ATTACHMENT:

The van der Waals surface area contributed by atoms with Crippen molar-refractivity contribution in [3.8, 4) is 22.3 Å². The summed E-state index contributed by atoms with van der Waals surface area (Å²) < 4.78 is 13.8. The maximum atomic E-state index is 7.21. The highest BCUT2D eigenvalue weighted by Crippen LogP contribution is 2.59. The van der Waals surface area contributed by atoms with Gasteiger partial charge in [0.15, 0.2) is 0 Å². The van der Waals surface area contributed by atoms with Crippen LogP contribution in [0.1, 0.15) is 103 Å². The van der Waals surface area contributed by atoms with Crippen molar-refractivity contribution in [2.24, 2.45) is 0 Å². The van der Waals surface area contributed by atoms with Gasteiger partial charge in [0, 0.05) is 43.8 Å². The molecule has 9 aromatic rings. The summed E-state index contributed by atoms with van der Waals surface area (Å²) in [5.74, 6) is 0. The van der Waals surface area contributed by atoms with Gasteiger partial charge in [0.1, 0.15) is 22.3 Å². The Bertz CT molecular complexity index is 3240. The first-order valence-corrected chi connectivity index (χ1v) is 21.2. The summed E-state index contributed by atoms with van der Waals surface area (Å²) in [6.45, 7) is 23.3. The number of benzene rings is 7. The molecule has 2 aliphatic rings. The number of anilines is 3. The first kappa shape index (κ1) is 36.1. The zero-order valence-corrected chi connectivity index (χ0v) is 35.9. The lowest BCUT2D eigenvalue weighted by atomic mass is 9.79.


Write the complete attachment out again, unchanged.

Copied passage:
The van der Waals surface area contributed by atoms with Crippen molar-refractivity contribution in [3.8, 4) is 22.3 Å². The summed E-state index contributed by atoms with van der Waals surface area (Å²) < 4.78 is 13.8. The maximum atomic E-state index is 7.21. The highest BCUT2D eigenvalue weighted by Crippen LogP contribution is 2.59. The van der Waals surface area contributed by atoms with Gasteiger partial charge in [0.15, 0.2) is 0 Å². The van der Waals surface area contributed by atoms with Crippen LogP contribution in [0.1, 0.15) is 103 Å². The van der Waals surface area contributed by atoms with Crippen molar-refractivity contribution in [2.24, 2.45) is 0 Å². The van der Waals surface area contributed by atoms with Gasteiger partial charge in [0, 0.05) is 43.8 Å². The molecule has 9 aromatic rings. The summed E-state index contributed by atoms with van der Waals surface area (Å²) in [5.74, 6) is 0. The van der Waals surface area contributed by atoms with Gasteiger partial charge in [0.1, 0.15) is 22.3 Å². The Bertz CT molecular complexity index is 3240. The first-order valence-corrected chi connectivity index (χ1v) is 21.2. The summed E-state index contributed by atoms with van der Waals surface area (Å²) in [6.45, 7) is 23.3. The number of benzene rings is 7. The molecule has 2 aliphatic rings. The number of anilines is 3. The first kappa shape index (κ1) is 36.1. The zero-order valence-corrected chi connectivity index (χ0v) is 35.9. The lowest BCUT2D eigenvalue weighted by atomic mass is 9.79.